The demo farm was located on the property of the production partners and was upgraded with small Dutch equipment. The demo farm gave the cluster members the opportunity to showcase their approach and train the target group. The demo farm is an example for other farmers and showcases the best farming practices to improve quality and volume.



The cluster members and local partners trained the model farmers on spices cultivation skills and supported the local government by training them to comprehend the process of logistics, finances, and current challenges of red tape and the warrantage process.



During field visits, workshops, and open days the cluster members had the opportunity to show the necessary transformation at farms to improve quality, sustainable farming practices, processing spices, collecting and transporting spices, increasing volume to export, and increasing the income for farmers.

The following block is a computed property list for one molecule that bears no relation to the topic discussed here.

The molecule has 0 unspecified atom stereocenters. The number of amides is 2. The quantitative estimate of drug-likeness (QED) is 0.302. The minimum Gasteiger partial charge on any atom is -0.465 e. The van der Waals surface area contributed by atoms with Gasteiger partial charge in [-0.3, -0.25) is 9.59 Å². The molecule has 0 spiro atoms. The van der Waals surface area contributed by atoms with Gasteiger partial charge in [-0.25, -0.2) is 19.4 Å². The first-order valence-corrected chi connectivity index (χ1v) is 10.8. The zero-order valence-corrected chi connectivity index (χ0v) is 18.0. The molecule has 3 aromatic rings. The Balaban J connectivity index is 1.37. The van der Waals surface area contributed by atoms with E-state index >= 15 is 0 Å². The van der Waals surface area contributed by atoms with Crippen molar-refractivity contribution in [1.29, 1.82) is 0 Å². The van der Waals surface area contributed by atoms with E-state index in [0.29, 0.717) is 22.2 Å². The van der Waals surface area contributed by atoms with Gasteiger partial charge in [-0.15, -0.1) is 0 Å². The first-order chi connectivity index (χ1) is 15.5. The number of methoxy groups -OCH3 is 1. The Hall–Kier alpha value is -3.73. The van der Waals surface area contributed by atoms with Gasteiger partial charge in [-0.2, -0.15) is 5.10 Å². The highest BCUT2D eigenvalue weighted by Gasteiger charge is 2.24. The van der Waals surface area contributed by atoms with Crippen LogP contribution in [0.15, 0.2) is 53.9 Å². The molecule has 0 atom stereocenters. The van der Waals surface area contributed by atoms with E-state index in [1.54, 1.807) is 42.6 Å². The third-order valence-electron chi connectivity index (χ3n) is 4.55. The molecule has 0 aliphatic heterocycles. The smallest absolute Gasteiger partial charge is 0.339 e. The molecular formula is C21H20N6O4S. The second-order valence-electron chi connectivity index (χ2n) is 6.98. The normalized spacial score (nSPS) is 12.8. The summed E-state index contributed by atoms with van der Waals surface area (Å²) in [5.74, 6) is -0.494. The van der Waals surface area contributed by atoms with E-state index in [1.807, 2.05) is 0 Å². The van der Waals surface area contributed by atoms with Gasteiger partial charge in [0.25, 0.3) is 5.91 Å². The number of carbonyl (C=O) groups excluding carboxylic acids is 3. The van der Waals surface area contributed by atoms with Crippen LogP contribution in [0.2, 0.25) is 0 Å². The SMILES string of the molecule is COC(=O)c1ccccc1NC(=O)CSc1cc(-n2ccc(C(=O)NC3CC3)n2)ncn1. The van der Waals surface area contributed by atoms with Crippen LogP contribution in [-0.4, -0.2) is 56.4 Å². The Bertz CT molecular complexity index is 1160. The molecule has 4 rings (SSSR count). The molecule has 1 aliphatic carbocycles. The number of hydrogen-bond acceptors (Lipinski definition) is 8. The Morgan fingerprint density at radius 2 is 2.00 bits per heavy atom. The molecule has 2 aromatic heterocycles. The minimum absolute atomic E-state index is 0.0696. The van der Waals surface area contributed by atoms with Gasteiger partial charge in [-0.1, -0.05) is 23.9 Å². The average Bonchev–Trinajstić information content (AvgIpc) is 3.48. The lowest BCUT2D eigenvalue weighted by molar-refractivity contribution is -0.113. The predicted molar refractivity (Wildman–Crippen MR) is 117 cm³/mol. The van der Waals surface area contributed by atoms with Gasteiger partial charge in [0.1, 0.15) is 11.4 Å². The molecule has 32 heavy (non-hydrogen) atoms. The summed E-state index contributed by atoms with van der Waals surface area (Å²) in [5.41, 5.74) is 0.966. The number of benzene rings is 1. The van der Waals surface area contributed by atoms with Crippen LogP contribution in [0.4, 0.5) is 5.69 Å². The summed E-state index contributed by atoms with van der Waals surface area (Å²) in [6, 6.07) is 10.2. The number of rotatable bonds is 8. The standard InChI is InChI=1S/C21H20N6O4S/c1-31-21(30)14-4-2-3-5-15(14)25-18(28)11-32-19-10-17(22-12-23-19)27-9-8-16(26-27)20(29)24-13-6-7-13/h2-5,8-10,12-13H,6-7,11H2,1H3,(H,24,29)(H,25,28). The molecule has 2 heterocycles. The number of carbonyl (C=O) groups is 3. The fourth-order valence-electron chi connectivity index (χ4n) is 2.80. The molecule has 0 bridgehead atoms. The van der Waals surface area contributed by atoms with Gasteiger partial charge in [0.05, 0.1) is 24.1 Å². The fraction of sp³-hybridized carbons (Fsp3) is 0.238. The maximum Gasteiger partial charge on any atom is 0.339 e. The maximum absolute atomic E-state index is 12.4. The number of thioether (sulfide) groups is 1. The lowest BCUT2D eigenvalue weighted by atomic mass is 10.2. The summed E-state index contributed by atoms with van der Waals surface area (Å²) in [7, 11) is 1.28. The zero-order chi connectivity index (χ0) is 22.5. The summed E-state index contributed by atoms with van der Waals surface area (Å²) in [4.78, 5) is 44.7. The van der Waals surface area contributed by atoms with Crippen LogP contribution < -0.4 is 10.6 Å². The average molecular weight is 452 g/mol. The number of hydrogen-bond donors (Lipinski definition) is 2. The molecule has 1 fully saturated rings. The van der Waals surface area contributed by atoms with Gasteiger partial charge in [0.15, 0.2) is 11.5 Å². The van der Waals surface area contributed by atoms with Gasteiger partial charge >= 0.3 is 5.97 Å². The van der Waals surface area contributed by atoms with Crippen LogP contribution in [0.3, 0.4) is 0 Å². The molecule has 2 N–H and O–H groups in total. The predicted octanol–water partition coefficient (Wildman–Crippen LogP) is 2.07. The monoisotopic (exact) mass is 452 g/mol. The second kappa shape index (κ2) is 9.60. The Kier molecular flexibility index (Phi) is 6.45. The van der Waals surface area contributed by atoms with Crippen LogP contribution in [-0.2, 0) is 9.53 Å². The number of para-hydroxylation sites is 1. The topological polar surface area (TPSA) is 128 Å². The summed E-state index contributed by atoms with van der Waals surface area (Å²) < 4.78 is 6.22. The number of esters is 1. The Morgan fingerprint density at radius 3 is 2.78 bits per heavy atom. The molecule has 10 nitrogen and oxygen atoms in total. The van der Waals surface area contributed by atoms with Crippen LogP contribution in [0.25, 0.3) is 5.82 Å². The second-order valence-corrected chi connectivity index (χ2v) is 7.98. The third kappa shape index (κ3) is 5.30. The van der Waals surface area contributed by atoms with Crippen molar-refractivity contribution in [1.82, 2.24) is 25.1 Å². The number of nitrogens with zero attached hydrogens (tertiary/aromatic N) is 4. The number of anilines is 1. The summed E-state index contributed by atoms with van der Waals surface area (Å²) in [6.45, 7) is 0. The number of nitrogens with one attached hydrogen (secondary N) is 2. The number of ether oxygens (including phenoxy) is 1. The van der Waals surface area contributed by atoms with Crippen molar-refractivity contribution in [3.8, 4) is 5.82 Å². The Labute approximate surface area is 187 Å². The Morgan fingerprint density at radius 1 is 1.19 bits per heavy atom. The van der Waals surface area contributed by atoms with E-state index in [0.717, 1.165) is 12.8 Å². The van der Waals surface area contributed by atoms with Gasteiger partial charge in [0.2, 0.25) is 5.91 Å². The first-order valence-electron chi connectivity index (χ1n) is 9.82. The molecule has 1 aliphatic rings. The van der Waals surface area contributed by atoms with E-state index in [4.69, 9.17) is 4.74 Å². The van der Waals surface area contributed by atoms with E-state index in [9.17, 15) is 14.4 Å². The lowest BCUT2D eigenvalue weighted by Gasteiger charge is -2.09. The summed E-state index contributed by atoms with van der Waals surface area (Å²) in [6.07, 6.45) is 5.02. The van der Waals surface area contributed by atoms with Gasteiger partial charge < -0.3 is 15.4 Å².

On October the 21st 2019, the 3-year impact cluster New Origins Sustainable Spices (NOSS) programme was launched at the Uhuru Hostel in Shanti Town, Moshi. This event gave the stage to the NOSS stakeholders (NABC, Précon, HQO, Agri Exim, Kagan Spices, and Aromatum) and Dutch government representatives to introduce themselves to the audience and to introduce NOSS. In specific, the importance of the programme for the European spice market and the sustainable development of the spice supply chain in Tanzania was discussed.

The Minister of Agriculture, H.E. Japhet Hasunga together with the Regional Commissioner of Kilimanjaro Region, Dr. Anna Mghwira honoured the launching with their attendance and offerings of full support to the impact cluster.